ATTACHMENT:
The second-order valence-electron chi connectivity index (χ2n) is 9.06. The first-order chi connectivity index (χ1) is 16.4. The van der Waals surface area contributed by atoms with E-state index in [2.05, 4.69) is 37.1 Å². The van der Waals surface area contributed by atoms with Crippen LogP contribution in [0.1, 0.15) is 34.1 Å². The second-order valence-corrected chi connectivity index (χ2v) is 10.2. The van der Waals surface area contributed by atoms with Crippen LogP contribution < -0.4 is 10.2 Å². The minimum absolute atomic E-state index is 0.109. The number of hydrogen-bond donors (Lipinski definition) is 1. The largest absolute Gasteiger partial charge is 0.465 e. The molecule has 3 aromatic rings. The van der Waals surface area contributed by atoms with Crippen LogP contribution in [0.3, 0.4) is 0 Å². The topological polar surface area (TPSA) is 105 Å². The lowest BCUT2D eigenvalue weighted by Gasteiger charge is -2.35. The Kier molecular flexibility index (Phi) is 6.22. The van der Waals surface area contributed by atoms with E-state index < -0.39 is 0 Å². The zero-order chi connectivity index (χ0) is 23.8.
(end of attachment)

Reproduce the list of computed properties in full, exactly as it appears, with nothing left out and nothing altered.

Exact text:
The second-order valence-electron chi connectivity index (χ2n) is 9.06. The first-order chi connectivity index (χ1) is 16.4. The van der Waals surface area contributed by atoms with E-state index in [2.05, 4.69) is 37.1 Å². The van der Waals surface area contributed by atoms with Crippen LogP contribution in [0.1, 0.15) is 34.1 Å². The second-order valence-corrected chi connectivity index (χ2v) is 10.2. The van der Waals surface area contributed by atoms with Crippen LogP contribution < -0.4 is 10.2 Å². The minimum absolute atomic E-state index is 0.109. The number of hydrogen-bond donors (Lipinski definition) is 1. The largest absolute Gasteiger partial charge is 0.465 e. The molecule has 3 aromatic rings. The van der Waals surface area contributed by atoms with Crippen LogP contribution in [0.3, 0.4) is 0 Å². The topological polar surface area (TPSA) is 105 Å². The lowest BCUT2D eigenvalue weighted by Gasteiger charge is -2.35. The Kier molecular flexibility index (Phi) is 6.22. The van der Waals surface area contributed by atoms with E-state index < -0.39 is 0 Å². The zero-order chi connectivity index (χ0) is 23.8.